University of Florida Researcher Dr. Andy Kane had his microscope set up to show the complexities of clam and oyster shells.
"There are so many different ways that we can engage with the different sciences here that even for the little kids it's an opportunity to say, 'What did you see?' and then talk about it on their terms."
Kane's was among one-hundred demonstration booths at Kleman Plaza Saturday for the 6th Annual Tallahassee Science Festival. In front of the Challenger Learning Center was a group of telescopes from the Tallahassee Astronomical Society. There the Society's Ken Kopczynski was helping young and old view the seething cauldron that is our sun.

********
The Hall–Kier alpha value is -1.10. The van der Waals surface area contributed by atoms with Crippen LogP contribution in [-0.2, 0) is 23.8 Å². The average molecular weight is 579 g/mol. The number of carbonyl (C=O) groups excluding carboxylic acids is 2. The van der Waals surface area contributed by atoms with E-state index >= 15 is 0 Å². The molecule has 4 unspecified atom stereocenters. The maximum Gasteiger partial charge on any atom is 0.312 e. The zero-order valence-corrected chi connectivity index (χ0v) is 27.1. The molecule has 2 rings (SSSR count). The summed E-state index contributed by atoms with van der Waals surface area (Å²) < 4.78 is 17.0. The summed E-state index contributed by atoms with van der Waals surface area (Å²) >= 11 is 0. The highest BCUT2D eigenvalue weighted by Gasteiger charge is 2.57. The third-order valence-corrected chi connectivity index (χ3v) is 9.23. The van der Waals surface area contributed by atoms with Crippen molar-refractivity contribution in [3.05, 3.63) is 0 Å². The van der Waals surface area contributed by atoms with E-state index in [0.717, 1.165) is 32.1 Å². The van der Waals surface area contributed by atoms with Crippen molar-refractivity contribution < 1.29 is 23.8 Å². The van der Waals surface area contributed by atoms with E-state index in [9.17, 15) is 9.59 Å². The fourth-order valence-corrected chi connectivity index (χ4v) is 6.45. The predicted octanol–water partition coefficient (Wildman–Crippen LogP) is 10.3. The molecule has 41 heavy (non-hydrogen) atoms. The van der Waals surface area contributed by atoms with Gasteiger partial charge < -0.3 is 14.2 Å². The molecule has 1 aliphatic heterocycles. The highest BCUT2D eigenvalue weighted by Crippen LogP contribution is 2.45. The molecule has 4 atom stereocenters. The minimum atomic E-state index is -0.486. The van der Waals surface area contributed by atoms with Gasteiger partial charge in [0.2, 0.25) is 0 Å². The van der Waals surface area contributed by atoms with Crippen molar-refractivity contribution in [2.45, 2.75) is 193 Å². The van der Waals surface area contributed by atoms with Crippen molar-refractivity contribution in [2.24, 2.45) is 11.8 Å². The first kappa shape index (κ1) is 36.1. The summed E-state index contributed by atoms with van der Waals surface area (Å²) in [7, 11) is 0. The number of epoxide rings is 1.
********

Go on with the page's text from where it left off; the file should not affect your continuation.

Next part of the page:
"This scope over here is a very special scope," he said, indicating one of the smaller instruments set up for observation. "It's called the hydrogen-alpha scope so it looks at one wavelength of light that hydrogen puts out. So you can see the prominences and all the detail of the sun itself, so that's really cool!"
The event brought thousands of kids and grownups to conduct their own observations and experiments and learn how fun science can be.